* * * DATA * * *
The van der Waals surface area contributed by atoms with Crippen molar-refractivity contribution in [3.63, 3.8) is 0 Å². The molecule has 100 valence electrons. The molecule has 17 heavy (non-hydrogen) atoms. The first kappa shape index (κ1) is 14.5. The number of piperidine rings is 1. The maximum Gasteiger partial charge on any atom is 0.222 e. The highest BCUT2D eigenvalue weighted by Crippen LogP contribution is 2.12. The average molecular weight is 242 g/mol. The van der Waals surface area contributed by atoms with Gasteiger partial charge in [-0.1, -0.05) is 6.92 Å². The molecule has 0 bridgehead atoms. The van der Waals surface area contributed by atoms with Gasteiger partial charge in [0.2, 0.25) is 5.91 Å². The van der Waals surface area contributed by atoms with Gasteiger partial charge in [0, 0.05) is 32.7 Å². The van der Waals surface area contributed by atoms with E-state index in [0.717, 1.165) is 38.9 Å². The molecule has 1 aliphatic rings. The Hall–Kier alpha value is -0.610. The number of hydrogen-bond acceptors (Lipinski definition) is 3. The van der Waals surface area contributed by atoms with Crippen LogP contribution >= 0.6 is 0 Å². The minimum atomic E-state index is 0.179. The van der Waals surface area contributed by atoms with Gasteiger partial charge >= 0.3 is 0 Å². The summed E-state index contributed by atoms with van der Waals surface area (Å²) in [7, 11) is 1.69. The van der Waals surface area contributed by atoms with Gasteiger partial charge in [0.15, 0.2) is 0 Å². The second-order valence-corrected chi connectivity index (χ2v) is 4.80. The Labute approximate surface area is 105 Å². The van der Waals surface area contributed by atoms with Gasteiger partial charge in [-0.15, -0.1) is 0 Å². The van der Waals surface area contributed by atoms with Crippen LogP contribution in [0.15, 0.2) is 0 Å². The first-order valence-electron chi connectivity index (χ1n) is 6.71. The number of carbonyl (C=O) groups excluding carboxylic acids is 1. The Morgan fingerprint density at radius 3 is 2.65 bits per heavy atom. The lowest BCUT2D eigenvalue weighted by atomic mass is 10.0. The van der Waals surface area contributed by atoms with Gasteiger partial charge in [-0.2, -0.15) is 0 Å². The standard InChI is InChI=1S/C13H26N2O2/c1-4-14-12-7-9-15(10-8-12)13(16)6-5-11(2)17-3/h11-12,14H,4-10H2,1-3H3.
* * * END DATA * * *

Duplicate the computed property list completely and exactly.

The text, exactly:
The van der Waals surface area contributed by atoms with Crippen molar-refractivity contribution in [3.63, 3.8) is 0 Å². The molecule has 100 valence electrons. The molecule has 17 heavy (non-hydrogen) atoms. The first kappa shape index (κ1) is 14.5. The number of piperidine rings is 1. The maximum Gasteiger partial charge on any atom is 0.222 e. The highest BCUT2D eigenvalue weighted by Crippen LogP contribution is 2.12. The average molecular weight is 242 g/mol. The van der Waals surface area contributed by atoms with Gasteiger partial charge in [-0.1, -0.05) is 6.92 Å². The molecule has 0 bridgehead atoms. The van der Waals surface area contributed by atoms with Gasteiger partial charge in [0.2, 0.25) is 5.91 Å². The van der Waals surface area contributed by atoms with Gasteiger partial charge in [0, 0.05) is 32.7 Å². The van der Waals surface area contributed by atoms with E-state index in [0.717, 1.165) is 38.9 Å². The molecule has 1 aliphatic rings. The Hall–Kier alpha value is -0.610. The number of hydrogen-bond acceptors (Lipinski definition) is 3. The van der Waals surface area contributed by atoms with Crippen LogP contribution >= 0.6 is 0 Å². The minimum atomic E-state index is 0.179. The van der Waals surface area contributed by atoms with Gasteiger partial charge >= 0.3 is 0 Å². The summed E-state index contributed by atoms with van der Waals surface area (Å²) in [7, 11) is 1.69. The van der Waals surface area contributed by atoms with Gasteiger partial charge in [0.15, 0.2) is 0 Å². The second-order valence-corrected chi connectivity index (χ2v) is 4.80. The Labute approximate surface area is 105 Å². The van der Waals surface area contributed by atoms with Gasteiger partial charge in [-0.15, -0.1) is 0 Å². The van der Waals surface area contributed by atoms with Crippen LogP contribution in [0.15, 0.2) is 0 Å². The first-order valence-electron chi connectivity index (χ1n) is 6.71. The number of carbonyl (C=O) groups excluding carboxylic acids is 1. The Morgan fingerprint density at radius 3 is 2.65 bits per heavy atom. The lowest BCUT2D eigenvalue weighted by atomic mass is 10.0. The van der Waals surface area contributed by atoms with Gasteiger partial charge in [-0.2, -0.15) is 0 Å². The standard InChI is InChI=1S/C13H26N2O2/c1-4-14-12-7-9-15(10-8-12)13(16)6-5-11(2)17-3/h11-12,14H,4-10H2,1-3H3.